Interactive browser-based environments are adding an extra dimension to music discovery.

Over the years, club music has soundtracked a myriad of digital multi-sensory experiences. Who could forget the ambitious attempts of VNC: The Virtual Nightclub to bring ’90s British rave culture onto compact disc or Ishkur’s Guide to Electronic Music‘s attempt to create  networks where communities, cultures and music intersect?

Another recent attempt at mining this virtual space has come via augmented reality. Perhaps the most exciting and fertile of these developments has been the proliferation of browser-based digital spaces that labels and collectives use as platforms to share, produce and distribute music. Take, for example, Sinjin Hawke and Zora Jones’ Fractal Fantasy, a platform that allows users to interact with beautiful, computer-generated environments. Or NON Worldwide, which serves as a online nexus and meeting point for the African musical diaspora.

Another exemplary and innovative project comes via Quantum Natives. The label and London-based club night has shaped its online presence as an interactive futuristic map that offers intrepid explorers the chance to scroll around imaginative landscapes to discover new music, linking to artists’ Soundclouds and Bandcamps. Merging futuristic aesthetics with music has made uncovering new worlds of music an exciting and immersive experience.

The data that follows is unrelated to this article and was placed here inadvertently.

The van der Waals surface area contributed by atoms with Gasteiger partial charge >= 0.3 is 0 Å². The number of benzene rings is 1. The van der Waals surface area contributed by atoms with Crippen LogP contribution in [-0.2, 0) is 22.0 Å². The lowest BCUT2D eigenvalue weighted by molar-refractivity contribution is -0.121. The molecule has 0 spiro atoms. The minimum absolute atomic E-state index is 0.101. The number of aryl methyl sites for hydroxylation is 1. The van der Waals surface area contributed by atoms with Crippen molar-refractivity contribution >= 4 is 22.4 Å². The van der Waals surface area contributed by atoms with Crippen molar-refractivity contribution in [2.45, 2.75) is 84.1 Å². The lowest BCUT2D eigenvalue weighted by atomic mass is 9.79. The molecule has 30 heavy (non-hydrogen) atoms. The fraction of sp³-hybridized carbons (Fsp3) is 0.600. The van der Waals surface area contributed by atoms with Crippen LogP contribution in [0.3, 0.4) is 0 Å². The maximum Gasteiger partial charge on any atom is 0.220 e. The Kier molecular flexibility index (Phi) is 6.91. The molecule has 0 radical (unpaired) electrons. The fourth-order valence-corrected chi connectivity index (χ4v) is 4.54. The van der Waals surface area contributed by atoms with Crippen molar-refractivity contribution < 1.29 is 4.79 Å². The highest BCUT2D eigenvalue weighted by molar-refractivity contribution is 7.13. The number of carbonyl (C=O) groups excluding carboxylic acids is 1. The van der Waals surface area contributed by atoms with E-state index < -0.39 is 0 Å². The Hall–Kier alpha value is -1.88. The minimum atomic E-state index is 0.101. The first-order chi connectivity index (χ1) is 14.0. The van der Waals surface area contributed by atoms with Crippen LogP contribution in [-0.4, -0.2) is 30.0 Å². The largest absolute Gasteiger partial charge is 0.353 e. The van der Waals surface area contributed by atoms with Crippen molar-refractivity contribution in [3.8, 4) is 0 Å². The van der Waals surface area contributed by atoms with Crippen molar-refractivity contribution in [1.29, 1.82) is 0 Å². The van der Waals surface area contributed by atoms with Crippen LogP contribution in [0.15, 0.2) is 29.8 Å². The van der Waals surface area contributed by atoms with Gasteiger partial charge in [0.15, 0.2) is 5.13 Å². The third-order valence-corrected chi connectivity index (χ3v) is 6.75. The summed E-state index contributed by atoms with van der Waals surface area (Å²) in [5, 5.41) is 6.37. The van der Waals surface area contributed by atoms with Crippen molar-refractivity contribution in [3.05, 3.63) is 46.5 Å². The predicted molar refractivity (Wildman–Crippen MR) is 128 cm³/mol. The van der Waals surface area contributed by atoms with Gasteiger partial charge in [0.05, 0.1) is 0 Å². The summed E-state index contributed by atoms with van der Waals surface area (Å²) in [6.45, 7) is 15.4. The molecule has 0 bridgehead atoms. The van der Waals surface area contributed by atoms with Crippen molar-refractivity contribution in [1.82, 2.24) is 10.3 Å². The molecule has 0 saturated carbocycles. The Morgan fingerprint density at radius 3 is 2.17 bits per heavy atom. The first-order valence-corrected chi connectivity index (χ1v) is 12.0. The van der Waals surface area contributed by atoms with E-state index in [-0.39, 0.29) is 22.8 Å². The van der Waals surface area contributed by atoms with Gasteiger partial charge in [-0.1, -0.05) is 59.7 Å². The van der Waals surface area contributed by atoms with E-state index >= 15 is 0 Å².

Now, FACT Magazine has collected some of the most impressive online platforms changing the face of music discovery. Investigating the phenomena of Quantum Natives alongside labels like Eco Futurism Corporation and Bio Future Laboratory, it’s necessary reading for all music fans interested in how browsing might look in the not-too-distant future. Read the full feature on the FACT website here.

Source: How The Digital World Is Changing The Way We Consume And Experience Music

Random sensory quotes

The kitchen’s a laboratory, and everything that happens there has to do with science. It’s biology, chemistry, physics. Yes, there’s history. Yes, there’s artistry. Yes, to all of that. But what happened there, what actually happens to the food is all science.

— Alton Brown